When I first came to India there was a director of All India Radio who came from Vijayawada. He advised against visiting his hometown which he called Blazewada. So I had always regarded the largest city of coastal Andhra as a place to pass through in the train, not a desirable destination. But when last year I did finally get out here I realised what I had been missing. What impressed me most was the vibrant civil society, and in particular STRIVE, a new citizens’ action group. It doesn’t, like so many NGOs, claim to rival the government services, but hopes to prod them into action. So after two days in Telengana I was looking forward to visiting Vijayawada to see how coastal Andhra felt about the Telengana Rashtra Samiti (TRS)’s campaign for a separate state, which is being backed by the Congress, too.
At a breakfast meeting with STRIVE and other leading citizens of Vijayawada I was not surprised to find little or no support for the partition of the state even when I suggested that Vijayawada might be the capital. I was told: “They have built up Hyderabad. If we lose that, the loss will be ours.”
Nor did anyone seem to believe the state would be divided. Those with memories of the Telengana movement that started in the late sixties and indeed the separate Andhra movement thought nothing of the TRS. They remembered the days when trains couldn’t pass through Vijayawada because of the violent movements.
The opposition to Chandrababu Naidu in these elections is accusing him of being the chief minister of Hyderabad, so I expected the citizens of Vijayawada, which was once selected as the capital of Andhra, to be resentful. Some did resent the lack of investment in their town. But others felt that Vijayawada should eventually be able to benefit from the fact that the new Hyderabad had put their state, once regarded as the Bihar of the South, on the map.
It was thought unfair that Hyderabad should be becoming the biotech capital as well as the centre of the IT revolution. Naidu didn’t come in for as much blame as I expected on this count. One businessman felt it was the fault of the local politicians who didn’t fight for the region. Others felt Vijayawada still suffered from its reputation as a hotbed of militant communism, although those days were long gone.
The greatest grievance against the government was its failure to obtain an adequate share of the Krishna water. When I asked why Naidu, being so crucial to the NDA government, had not been able to put this right, a retired journalist shot back “the BJP is very hopeful in Karnataka” — an explanation I had never had the brains to think out for myself.
I was surprised to hear that Naidu’s much vaunted e-governance was not being pushed by the Telugu Desam in this region. It was suggested Naidu realised that although work had speeded up in government offices, corruption had not declined. A former chartered accountant had found less corruption in sales tax and pointed out that there were now surveillance cameras in offices where money had once changed hands. Loud laughter greeted the businessman who replied: “Yes and now the transactions take place outside the offices.”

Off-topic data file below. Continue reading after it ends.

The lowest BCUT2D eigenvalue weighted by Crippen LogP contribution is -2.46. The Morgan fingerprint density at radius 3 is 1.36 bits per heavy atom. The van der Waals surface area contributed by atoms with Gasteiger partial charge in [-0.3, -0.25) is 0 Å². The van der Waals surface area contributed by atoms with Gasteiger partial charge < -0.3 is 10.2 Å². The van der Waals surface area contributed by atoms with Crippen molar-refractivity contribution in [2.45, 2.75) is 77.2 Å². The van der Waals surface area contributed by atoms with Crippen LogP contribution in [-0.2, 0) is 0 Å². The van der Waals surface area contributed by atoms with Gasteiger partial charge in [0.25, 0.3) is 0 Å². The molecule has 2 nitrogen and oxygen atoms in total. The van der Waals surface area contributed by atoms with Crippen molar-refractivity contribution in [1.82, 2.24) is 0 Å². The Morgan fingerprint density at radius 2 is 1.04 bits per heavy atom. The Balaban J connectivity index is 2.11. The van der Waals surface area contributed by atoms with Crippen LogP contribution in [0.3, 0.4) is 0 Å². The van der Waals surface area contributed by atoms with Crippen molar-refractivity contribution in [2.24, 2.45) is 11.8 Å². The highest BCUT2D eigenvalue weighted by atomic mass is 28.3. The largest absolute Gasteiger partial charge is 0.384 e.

It’s generally believed that e-governance is still an urban phenomenon in Andhra Pradesh. However, driving to Vijayawada I stopped in the small town of Nandigama where I was told computers were now issuing land records and ration cards at the mandal headquarters. To my surprise a local spokesman for the Congress admitted this had made officials “more responsive”.
Further afield, some distance from the highway, I also found an improvement in governance. A labourer living in the Dalit section of the village of Perakallapadu told me: “The officials are now working well.” In the heart of the village, opposite the temple, a prosperous farmer said: “The government is better organised now than it was before, and that helps me with land records and records of my crops.”
But in every village I visited I found the real success story was the government scheme for setting up women’s self-help groups. In Perakallapadu, for instance, the Dalits told me, with pride, they had as many groups as the main village. A lady communications consultant, who was among those I met in Vijayawada, believed the woman’s vote would go to Naidu. She had been studying the chief minister’s statements about women on television. When I asked whether propaganda or empowerment schemes would make women vote for the chief minister, she said: “Fifty-fifty.”
Opinion also seems to divide fifty-fifty in coastal Andhra on who will be the first past the post in the two-horse race between the Telugu Desam and the Congress for the Assembly which here, like Telengana, is much more important than Parliament. Naidu may be the darling of Bill Gates, the most favoured chief minister among international businessmen and women, but back home e-governance has not guaranteed him victory.